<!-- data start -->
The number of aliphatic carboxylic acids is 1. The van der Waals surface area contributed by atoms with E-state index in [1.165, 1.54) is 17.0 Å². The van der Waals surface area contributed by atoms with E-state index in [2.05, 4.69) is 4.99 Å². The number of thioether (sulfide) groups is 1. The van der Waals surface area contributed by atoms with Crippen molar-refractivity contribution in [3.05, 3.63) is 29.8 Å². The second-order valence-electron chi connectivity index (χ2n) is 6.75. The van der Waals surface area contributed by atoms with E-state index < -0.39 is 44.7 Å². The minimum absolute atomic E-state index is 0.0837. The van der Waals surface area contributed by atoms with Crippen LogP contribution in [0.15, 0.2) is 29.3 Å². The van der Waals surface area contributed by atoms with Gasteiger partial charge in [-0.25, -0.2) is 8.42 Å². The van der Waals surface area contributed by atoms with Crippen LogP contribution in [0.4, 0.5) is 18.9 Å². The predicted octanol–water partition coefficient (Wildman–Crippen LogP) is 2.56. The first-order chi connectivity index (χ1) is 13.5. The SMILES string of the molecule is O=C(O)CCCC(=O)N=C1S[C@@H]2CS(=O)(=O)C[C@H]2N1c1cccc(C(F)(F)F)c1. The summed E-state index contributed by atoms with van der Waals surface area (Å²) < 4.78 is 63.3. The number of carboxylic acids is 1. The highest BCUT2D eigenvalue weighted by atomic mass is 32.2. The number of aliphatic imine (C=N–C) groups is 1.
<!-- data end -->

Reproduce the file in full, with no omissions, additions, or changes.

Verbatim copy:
The number of aliphatic carboxylic acids is 1. The van der Waals surface area contributed by atoms with E-state index in [1.165, 1.54) is 17.0 Å². The van der Waals surface area contributed by atoms with E-state index in [2.05, 4.69) is 4.99 Å². The number of thioether (sulfide) groups is 1. The van der Waals surface area contributed by atoms with Crippen molar-refractivity contribution in [3.05, 3.63) is 29.8 Å². The second-order valence-electron chi connectivity index (χ2n) is 6.75. The van der Waals surface area contributed by atoms with E-state index < -0.39 is 44.7 Å². The minimum absolute atomic E-state index is 0.0837. The van der Waals surface area contributed by atoms with Crippen LogP contribution in [0.15, 0.2) is 29.3 Å². The van der Waals surface area contributed by atoms with Gasteiger partial charge in [-0.25, -0.2) is 8.42 Å². The van der Waals surface area contributed by atoms with Crippen LogP contribution in [0.4, 0.5) is 18.9 Å². The predicted octanol–water partition coefficient (Wildman–Crippen LogP) is 2.56. The first-order chi connectivity index (χ1) is 13.5. The SMILES string of the molecule is O=C(O)CCCC(=O)N=C1S[C@@H]2CS(=O)(=O)C[C@H]2N1c1cccc(C(F)(F)F)c1. The summed E-state index contributed by atoms with van der Waals surface area (Å²) < 4.78 is 63.3. The number of carboxylic acids is 1. The highest BCUT2D eigenvalue weighted by atomic mass is 32.2. The number of aliphatic imine (C=N–C) groups is 1.